The MEPS task gave participants 60 s to describe the most effective strategy for solving the problem and an additional 60 s to describe alternative strategies. For each of the four MEPS scenarios, two dependent variables were derived: the overall effectiveness of the participant’s response, which was blindly rated on a 7-point scale (1 being not at all effective to 7 being extremely effective), and the number of relevant means (active problem-solving strategies) the participant produced.
The scoring method was based on the protocol by Williams and colleagues , where we only counted active problem-solving related to a specific behavior that were visible to other. For example, in response to the Binge Eating scenario, one participant described:
Other coping methods would just be things that would distract her from those feelings or allow her to cope with them or just in a sense relieve stress. She could  draw or  paint or  sculpt. She could also try  journaling, or  begin writing a creative story.  Exercising would be another good way to get that kind of endorphin boost that would alleviate stress. She could also try just  hanging out with her friends or perhaps getting a  massage or do some  aromatherapy.
This yielded 9 active strategies that were not general—such as distraction from feelings. Participants’ responses were taped and later scored by two independents raters (2 undergraduate students trained by KE), both blind to group status. The 2 raters rated these independently, the 2 sets of ratings reviewed and resolved by KE, in consultation with EYC. Reliability checks between rates yielded coefficients of 0.84 (excellent) for number of relevant means and 0.68 (substantial) for ratings of effectiveness.
We collected electrocardiogram (ECG) data utilizing a modified Lead II configuration. We derived RSA by using the high frequency band of spectral analysis, defined as greater than 0.15 Hz. We measured skin conductance responses (SCRs) and skin conductance levels (SCLs) as measures of sympathetic activity  using two electrodes placed on the palm of the non-dominant hand. Tonic SCL refers to level SC collected over each period, whereas SCRs refer to the number of responses per period.
Statistical analyses were run using SPSS Version 28.01.0. To statistically assess whether the data met assumptions for an ANOVA model, we assessed for normality and for outliers and assessed for homogeneity of variance by assessing for sphericity of the data. Outliers were removed in the event they represented errors in data (e.g., inaccurate psychophysiological data recordings). Sphericity was examined using Mauchly’s test, and Greenhouse–Geisser correction was applied for epsilon values below 0.75 . We estimated power given our results for the purpose of future studies  to interpret our results. Partial eta squared (η2) was used as the effect size calculation, with 0.01 indicating a small effect; 0.06 indicating a medium effect, and 0.14 indicating a large effect .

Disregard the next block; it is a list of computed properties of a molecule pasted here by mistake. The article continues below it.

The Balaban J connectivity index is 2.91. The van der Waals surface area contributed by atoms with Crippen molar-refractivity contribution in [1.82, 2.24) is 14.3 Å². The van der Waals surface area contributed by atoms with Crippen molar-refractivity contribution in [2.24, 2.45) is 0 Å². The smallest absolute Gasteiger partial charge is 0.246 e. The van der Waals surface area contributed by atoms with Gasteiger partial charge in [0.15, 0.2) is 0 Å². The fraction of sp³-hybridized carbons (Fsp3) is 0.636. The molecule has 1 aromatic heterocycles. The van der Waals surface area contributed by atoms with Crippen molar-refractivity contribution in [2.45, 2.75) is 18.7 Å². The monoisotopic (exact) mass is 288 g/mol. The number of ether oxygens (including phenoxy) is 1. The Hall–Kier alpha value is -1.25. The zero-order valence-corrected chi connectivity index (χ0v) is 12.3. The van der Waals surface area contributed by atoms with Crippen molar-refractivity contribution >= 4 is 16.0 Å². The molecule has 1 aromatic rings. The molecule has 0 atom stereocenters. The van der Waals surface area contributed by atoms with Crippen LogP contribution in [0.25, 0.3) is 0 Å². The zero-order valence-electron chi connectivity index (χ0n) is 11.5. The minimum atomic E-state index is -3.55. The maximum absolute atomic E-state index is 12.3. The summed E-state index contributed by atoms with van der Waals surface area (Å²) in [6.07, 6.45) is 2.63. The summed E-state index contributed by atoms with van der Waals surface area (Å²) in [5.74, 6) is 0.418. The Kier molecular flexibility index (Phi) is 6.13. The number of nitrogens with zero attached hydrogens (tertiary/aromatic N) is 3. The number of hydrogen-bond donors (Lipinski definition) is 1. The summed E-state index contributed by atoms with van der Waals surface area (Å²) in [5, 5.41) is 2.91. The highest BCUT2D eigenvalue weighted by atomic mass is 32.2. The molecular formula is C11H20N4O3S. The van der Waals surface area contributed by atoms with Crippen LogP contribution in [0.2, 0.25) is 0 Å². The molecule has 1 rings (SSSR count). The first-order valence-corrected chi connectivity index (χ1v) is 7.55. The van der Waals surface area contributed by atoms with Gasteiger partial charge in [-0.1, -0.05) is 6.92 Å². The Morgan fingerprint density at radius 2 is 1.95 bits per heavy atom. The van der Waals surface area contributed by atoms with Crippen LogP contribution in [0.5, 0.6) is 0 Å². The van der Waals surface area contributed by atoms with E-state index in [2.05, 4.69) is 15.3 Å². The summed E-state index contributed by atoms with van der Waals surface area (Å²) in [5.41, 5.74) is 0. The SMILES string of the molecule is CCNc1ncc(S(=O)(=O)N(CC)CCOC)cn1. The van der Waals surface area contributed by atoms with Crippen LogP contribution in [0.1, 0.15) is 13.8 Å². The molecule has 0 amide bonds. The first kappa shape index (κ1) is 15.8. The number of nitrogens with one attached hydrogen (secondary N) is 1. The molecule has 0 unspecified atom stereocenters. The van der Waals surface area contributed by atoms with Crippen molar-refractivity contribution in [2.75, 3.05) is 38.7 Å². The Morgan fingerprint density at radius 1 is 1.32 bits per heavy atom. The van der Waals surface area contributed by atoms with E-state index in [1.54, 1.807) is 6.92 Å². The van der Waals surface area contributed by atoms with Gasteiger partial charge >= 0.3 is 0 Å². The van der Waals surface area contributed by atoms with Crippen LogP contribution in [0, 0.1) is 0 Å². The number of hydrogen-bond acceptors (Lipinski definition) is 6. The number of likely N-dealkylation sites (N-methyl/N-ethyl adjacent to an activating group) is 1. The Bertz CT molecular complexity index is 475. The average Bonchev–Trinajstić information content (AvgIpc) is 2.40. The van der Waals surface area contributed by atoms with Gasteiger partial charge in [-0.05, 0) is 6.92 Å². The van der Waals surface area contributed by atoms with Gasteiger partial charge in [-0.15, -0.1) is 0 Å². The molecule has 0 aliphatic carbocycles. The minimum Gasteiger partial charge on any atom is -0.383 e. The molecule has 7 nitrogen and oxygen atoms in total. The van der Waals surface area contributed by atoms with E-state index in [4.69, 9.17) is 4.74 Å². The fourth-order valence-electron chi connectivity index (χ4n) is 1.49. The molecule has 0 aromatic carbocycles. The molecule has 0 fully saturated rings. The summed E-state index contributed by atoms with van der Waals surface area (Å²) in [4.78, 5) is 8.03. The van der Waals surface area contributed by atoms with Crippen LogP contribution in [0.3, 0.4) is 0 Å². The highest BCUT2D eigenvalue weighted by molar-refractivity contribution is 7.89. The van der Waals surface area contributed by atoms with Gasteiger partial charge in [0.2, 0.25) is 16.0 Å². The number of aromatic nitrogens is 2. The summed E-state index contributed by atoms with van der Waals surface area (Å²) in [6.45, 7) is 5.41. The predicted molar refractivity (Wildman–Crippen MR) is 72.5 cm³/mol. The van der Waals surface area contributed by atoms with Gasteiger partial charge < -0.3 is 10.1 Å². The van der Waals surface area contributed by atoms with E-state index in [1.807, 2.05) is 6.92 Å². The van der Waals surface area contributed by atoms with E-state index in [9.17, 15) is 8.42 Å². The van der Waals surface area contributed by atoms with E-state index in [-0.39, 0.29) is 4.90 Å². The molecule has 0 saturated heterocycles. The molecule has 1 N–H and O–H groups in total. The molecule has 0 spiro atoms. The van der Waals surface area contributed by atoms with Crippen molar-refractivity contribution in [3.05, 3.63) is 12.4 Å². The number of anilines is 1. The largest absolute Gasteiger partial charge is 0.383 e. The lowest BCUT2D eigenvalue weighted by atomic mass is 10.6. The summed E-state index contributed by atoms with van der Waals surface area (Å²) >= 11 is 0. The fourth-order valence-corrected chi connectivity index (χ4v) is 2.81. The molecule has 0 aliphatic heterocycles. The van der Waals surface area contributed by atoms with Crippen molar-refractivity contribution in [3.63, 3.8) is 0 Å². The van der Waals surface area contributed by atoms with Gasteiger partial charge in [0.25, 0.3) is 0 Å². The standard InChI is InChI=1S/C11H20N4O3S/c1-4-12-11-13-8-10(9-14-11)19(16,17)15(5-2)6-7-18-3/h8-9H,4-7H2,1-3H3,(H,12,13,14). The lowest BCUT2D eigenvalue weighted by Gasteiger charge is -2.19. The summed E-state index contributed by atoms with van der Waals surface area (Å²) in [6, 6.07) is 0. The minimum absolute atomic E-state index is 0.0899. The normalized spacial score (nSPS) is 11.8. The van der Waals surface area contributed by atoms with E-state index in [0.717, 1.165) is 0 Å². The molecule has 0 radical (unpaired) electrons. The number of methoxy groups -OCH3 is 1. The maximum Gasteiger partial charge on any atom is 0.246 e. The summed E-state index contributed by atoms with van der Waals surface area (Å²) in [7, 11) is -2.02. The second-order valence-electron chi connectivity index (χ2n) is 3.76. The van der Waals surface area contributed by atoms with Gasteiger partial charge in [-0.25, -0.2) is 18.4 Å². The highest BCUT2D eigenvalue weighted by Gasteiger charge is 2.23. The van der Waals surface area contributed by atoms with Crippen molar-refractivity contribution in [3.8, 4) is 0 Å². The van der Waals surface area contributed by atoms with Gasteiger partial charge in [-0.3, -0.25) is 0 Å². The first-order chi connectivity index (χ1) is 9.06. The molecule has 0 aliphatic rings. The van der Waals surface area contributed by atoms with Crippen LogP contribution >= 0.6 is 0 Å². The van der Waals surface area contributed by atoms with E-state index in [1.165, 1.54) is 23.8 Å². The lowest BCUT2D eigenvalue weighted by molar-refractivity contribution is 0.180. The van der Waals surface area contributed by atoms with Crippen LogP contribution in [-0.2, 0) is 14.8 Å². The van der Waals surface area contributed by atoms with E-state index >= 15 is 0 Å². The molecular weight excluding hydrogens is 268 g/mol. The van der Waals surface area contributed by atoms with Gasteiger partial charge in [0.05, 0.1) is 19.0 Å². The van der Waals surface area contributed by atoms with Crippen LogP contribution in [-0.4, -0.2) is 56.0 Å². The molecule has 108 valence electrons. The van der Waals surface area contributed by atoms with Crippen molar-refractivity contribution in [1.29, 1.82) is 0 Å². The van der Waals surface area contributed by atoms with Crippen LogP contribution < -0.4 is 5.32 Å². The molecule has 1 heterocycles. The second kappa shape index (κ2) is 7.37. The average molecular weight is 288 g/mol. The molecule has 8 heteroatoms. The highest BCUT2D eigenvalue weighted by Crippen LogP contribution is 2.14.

Six mixed model ANOVAS were conducted using the repeated measures of Condition (baseline, during the mood induction, and during the MEPS) and the between variable of Group (BN, BED, AN, and HC) to assess (1) self-reported negative emotions, (2) happiness, (3) urges to binge-eat, (4) RSA, (5) SCR, and (6) SCL. For each of the four MEPS scenarios, a univariate ANOVA was used to examine group differences in the number of relevant means and effectiveness of solutions for each of the four MEPS scenarios. A Tukey correction was applied for between-subject (Group) contrasts and Šidák for within-in subject (Condition) contrasts.
Four extreme outliers were identified for the RSA data, due to inaccurate psychophysiological readings and therefore were excluded from the analysis. Power was above 80% for all significant main effects. If future studies replicate and extend our study design, the sample size used in our current study would be sufficient. Greenhouse–Geisser epsilon values were above 0.75 for all measures, except RSA (epsilon = 0.713), SCR (epsilon = 0.684), and SCL (epsilon = 0.508); therefore, the correction was used for the psychophysiological analyses.
Self-reported emotions. Overall, there was a main effect of Condition on emotions, such that all participants reported more negative emotions, F(2, 106) = 28.74, p < 0.001, η2 = 0.21, and fewer positive emotions, F(2, 106) = 56.20, p < 0.001, η2 = 0.35, after completion of the negative mood induction, in comparison to baseline and after the MEPS task. There was a main effect of Group on negative (F(3, 106) = 4.27, p = 0.007, η2 = 0.11) and positive emotions (F(3, 106) = 5.50, p = 0.002, η2 = 0.13). Individuals with EDs reported fewer positive emotions than HC participants. Participants with BN (p = 0.005), and BED (p = 0.042) reported significantly more negative emotions than HCs. For urges to binge-eating, there was a main effect of Group, F(3, 106) = 9.88, p < 0.001, η2 = 0.22, such that individuals with BED and BN demonstrated significantly greater urges to binge-eat compared to the HC subgroup (p’s < 0.001), although there was no effect of Condition. There was no Condition x Group interaction for negative emotions, positive emotions, or urges to binge-eat. See Table 2 for group means and standard deviations.